That’s not the only form of expansion in store from Fresh Direct. It has acquired a 16-acre site in the Bronx on which it plans a new headquarters and a 500,000 sq. ft. distribution center. That is roughly twice the size of its Queens facility. Employment is expected to increase to 3,000 from the current 2,000. The facility is expected to open in 2015.
Fresh Direct’s capitalization is also growing. Startup capital came from several investment funds, but more recently Wm. Morrison Supermarkets of the United Kingdom acquired a 10 percent stake in Fresh Direct for about $52 million. It’s expected to seed workers into Fresh Direct to learn about grocery selling online. Morrison has also gone to school on the nonfood side of the business by means of its acquisition of kiddiecare.com, a baby-products retailer. Morrison is eager to learn the delivery business to better compete at home with rival Tesco, the U.K. supermarket operator credited with inventing internet-based shopping as early as 1984, leveraging off earlier successes with telephone ordering. Morrison intends to enter the home-delivery business in the U.K. next year.
Financial results for Fresh Direct and its rivals are difficult to ascertain since they are either privately held or units of publicly traded companies that don’t break out online results. Many trade observers are of the opinion that Fresh Direct has been profitable for a couple of years, and that most or all of its rivals are doing fairly well, but haven’t yet achieved break-even.
Fresh Direct’s closest competitor has to be the Peapod online grocery delivery service. Peapod was founded in 1989 and in its early days partnered with several major supermarket chains, including Kroger and Safeway. That changed in 2001 when it was acquired by the Ahold supermarket chain of the Netherlands. Ahold eventually jettisoned Peapod’s relationship with all supermarket banners but its own in this country, chiefly Stop & Shop and Giant.
Peapod’s current operating area is mostly in suburban areas of the Northeast and the Washington, D.C., region, but it recently entered portions of Manhattan, putting it in direct competition with Fresh Direct.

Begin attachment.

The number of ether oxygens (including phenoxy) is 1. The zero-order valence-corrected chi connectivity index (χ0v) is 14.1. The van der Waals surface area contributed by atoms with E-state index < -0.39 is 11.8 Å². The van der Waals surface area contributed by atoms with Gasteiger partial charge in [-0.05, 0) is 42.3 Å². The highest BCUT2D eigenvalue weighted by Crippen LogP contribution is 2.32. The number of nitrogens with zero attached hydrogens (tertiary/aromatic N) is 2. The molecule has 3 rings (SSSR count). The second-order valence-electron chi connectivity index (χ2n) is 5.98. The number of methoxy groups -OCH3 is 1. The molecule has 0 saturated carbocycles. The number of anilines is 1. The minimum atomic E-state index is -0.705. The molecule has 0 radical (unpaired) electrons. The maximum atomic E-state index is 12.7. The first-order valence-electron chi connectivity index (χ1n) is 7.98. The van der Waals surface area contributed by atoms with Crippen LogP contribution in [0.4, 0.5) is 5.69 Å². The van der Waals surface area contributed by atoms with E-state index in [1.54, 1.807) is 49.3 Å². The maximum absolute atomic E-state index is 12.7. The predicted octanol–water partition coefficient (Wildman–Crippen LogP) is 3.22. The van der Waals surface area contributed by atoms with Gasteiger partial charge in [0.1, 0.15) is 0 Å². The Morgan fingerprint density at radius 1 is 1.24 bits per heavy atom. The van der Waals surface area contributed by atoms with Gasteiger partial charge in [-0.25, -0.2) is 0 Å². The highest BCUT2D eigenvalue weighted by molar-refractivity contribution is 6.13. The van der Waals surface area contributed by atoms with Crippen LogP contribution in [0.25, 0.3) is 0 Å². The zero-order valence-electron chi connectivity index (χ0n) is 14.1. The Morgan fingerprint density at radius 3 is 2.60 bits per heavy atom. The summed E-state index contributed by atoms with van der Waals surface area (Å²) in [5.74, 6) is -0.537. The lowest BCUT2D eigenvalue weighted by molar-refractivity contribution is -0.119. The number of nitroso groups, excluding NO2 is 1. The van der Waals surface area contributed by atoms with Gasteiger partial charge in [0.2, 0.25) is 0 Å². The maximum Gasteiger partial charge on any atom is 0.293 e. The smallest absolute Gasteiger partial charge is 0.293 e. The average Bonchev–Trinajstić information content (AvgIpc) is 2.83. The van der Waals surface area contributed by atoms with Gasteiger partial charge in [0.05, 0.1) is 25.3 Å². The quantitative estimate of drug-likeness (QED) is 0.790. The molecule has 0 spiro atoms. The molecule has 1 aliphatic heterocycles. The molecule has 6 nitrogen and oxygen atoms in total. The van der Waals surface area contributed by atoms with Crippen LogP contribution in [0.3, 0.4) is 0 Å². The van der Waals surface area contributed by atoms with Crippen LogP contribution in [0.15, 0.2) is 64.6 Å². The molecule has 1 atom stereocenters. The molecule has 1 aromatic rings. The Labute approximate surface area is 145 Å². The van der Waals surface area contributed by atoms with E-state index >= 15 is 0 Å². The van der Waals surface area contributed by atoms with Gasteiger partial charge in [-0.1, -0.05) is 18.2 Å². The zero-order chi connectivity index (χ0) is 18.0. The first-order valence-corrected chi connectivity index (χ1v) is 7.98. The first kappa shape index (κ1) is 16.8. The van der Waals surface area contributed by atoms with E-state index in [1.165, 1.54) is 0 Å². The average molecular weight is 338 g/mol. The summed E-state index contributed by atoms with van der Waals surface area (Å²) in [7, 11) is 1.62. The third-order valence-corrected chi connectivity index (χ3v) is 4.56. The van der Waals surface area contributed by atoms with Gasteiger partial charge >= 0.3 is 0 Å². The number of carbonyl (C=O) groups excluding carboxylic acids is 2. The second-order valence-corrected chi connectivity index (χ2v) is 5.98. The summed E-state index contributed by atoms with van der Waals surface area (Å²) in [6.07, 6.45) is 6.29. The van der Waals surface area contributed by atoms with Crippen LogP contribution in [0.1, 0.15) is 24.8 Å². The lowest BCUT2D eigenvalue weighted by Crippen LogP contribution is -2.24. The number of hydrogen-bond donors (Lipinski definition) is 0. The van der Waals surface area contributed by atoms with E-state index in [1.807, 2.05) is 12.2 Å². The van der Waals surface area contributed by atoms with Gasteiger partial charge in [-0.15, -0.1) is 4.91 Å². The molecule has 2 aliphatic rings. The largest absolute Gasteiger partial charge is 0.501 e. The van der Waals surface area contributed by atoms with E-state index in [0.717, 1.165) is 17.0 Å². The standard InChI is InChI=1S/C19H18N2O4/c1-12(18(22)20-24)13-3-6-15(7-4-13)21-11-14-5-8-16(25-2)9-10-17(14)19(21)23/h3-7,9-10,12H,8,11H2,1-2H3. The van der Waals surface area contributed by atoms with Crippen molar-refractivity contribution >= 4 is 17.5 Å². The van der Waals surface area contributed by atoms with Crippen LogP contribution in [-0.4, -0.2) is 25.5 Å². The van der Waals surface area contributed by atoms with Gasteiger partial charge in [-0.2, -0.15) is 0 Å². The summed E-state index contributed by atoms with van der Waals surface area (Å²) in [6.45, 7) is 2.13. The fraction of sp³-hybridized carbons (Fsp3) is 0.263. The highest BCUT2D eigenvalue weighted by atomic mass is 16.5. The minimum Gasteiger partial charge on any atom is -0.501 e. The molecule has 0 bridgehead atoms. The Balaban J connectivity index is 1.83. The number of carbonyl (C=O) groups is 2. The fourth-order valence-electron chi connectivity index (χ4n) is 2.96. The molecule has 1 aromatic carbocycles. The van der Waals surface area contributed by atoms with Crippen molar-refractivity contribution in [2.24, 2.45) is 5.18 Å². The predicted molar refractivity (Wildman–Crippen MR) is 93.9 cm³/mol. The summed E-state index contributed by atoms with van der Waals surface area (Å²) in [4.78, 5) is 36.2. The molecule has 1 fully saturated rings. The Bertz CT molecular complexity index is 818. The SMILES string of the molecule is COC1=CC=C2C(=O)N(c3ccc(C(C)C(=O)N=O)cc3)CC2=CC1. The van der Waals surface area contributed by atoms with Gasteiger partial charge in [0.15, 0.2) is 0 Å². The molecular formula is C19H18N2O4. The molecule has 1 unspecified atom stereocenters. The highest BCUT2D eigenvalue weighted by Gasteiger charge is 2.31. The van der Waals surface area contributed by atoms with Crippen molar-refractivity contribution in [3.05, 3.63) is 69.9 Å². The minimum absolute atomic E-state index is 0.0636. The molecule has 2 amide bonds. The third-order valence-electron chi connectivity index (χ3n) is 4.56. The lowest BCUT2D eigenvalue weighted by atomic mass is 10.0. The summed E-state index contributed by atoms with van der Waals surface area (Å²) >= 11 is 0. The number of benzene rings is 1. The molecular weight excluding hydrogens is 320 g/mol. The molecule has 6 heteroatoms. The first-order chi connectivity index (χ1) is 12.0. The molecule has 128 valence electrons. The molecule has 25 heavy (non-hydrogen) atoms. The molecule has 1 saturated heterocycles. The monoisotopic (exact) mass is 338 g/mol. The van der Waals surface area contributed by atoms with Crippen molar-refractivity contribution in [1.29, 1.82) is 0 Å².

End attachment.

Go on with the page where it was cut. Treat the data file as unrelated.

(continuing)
Peapod initially used affiliated retail stores as fulfillment centers. In time, it moved to dedicated centers, although some are attached to retail stores in a bid to increase efficiency. Beyond that, many conventional supermarket operators have renewed their search for a means to offer neighborhood online-based deliveries or store-pickup services. For instance, Publix Super Markets, which abandoned online deliveries several years ago, has started a store pickup initiative to fulfill online orders.
Indeed, a majority of major supermarket chains offer online ordering and delivery services that they operate themselves. Many should be viewed as defensive postures, not as profit centers.
Walmart Stores, too, is experimenting with online ordering of groceries in an area of San Jose, California.
Finally, as if to sound a cautionary note, Amazon didn’t have much luck with its bid to join the burgeoning ranks of grocery-delivery services. More than a year ago, Amazon introduced a van-based delivery service in Seattle dubbed “Amazon Tote.” Although that would seem to dovetail nicely with Amazon’s successful experience in selling consumables online, and nationwide, Tote was discontinued in short order.
Nonetheless, the verdict is in: In one form or another, online retailing is back and here to stay.